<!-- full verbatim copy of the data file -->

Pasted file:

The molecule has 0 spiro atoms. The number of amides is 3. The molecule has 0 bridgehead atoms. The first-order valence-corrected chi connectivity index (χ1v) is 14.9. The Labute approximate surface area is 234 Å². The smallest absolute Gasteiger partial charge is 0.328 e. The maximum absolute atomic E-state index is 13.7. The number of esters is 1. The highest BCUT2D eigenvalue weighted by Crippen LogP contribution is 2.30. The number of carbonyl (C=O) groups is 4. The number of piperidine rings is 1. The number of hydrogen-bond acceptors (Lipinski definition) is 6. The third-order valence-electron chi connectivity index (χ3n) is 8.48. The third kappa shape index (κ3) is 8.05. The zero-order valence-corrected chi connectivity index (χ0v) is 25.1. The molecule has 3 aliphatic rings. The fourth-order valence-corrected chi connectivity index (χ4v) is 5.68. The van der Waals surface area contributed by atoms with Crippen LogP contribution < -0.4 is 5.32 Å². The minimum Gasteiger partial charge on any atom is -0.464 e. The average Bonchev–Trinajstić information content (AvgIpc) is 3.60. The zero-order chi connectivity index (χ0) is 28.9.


The molecule has 0 spiro atoms. The number of amides is 3. The molecule has 0 bridgehead atoms. The first-order valence-corrected chi connectivity index (χ1v) is 14.9. The Labute approximate surface area is 234 Å². The smallest absolute Gasteiger partial charge is 0.328 e. The maximum absolute atomic E-state index is 13.7. The number of esters is 1. The highest BCUT2D eigenvalue weighted by Crippen LogP contribution is 2.30. The number of carbonyl (C=O) groups is 4. The number of piperidine rings is 1. The number of hydrogen-bond acceptors (Lipinski definition) is 6. The third-order valence-electron chi connectivity index (χ3n) is 8.48. The third kappa shape index (κ3) is 8.05. The zero-order valence-corrected chi connectivity index (χ0v) is 25.1. The molecule has 3 aliphatic rings. The fourth-order valence-corrected chi connectivity index (χ4v) is 5.68. The van der Waals surface area contributed by atoms with Crippen LogP contribution < -0.4 is 5.32 Å². The minimum Gasteiger partial charge on any atom is -0.464 e. The average Bonchev–Trinajstić information content (AvgIpc) is 3.60. The zero-order chi connectivity index (χ0) is 28.9.